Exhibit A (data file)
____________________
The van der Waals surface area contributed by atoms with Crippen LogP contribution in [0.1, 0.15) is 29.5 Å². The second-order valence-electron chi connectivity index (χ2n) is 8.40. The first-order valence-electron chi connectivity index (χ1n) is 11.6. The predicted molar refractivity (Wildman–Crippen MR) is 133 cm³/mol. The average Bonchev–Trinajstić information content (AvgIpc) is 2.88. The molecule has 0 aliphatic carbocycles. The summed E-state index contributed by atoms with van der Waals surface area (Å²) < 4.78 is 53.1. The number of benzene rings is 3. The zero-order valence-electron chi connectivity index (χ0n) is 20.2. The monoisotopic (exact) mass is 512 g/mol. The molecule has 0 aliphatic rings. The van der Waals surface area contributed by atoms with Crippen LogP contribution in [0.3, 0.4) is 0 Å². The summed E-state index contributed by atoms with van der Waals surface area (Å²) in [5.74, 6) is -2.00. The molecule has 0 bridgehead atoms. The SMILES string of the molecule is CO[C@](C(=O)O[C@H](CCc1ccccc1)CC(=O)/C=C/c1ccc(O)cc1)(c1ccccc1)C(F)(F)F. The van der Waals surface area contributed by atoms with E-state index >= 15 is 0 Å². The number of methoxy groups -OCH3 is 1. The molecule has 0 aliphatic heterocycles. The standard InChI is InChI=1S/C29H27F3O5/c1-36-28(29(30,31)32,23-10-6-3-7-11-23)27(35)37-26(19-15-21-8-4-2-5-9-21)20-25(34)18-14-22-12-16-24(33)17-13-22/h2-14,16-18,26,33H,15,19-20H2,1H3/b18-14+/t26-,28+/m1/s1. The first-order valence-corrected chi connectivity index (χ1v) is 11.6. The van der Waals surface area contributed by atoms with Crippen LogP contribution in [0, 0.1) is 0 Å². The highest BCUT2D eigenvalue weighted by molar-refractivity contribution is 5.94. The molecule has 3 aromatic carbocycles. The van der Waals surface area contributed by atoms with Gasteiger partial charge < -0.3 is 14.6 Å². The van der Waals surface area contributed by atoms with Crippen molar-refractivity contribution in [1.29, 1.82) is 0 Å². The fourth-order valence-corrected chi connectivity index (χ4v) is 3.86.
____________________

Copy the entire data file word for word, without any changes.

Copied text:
The van der Waals surface area contributed by atoms with Crippen LogP contribution in [0.1, 0.15) is 29.5 Å². The second-order valence-electron chi connectivity index (χ2n) is 8.40. The first-order valence-electron chi connectivity index (χ1n) is 11.6. The predicted molar refractivity (Wildman–Crippen MR) is 133 cm³/mol. The average Bonchev–Trinajstić information content (AvgIpc) is 2.88. The molecule has 0 aliphatic carbocycles. The summed E-state index contributed by atoms with van der Waals surface area (Å²) < 4.78 is 53.1. The number of benzene rings is 3. The zero-order valence-electron chi connectivity index (χ0n) is 20.2. The monoisotopic (exact) mass is 512 g/mol. The molecule has 0 aliphatic rings. The van der Waals surface area contributed by atoms with Crippen LogP contribution in [0.3, 0.4) is 0 Å². The summed E-state index contributed by atoms with van der Waals surface area (Å²) in [5.74, 6) is -2.00. The molecule has 0 bridgehead atoms. The SMILES string of the molecule is CO[C@](C(=O)O[C@H](CCc1ccccc1)CC(=O)/C=C/c1ccc(O)cc1)(c1ccccc1)C(F)(F)F. The van der Waals surface area contributed by atoms with E-state index >= 15 is 0 Å². The number of methoxy groups -OCH3 is 1. The molecule has 0 aliphatic heterocycles. The standard InChI is InChI=1S/C29H27F3O5/c1-36-28(29(30,31)32,23-10-6-3-7-11-23)27(35)37-26(19-15-21-8-4-2-5-9-21)20-25(34)18-14-22-12-16-24(33)17-13-22/h2-14,16-18,26,33H,15,19-20H2,1H3/b18-14+/t26-,28+/m1/s1. The first-order valence-corrected chi connectivity index (χ1v) is 11.6. The van der Waals surface area contributed by atoms with Crippen LogP contribution in [0, 0.1) is 0 Å². The highest BCUT2D eigenvalue weighted by molar-refractivity contribution is 5.94. The molecule has 3 aromatic carbocycles. The van der Waals surface area contributed by atoms with Gasteiger partial charge < -0.3 is 14.6 Å². The van der Waals surface area contributed by atoms with Crippen molar-refractivity contribution in [1.29, 1.82) is 0 Å². The fourth-order valence-corrected chi connectivity index (χ4v) is 3.86.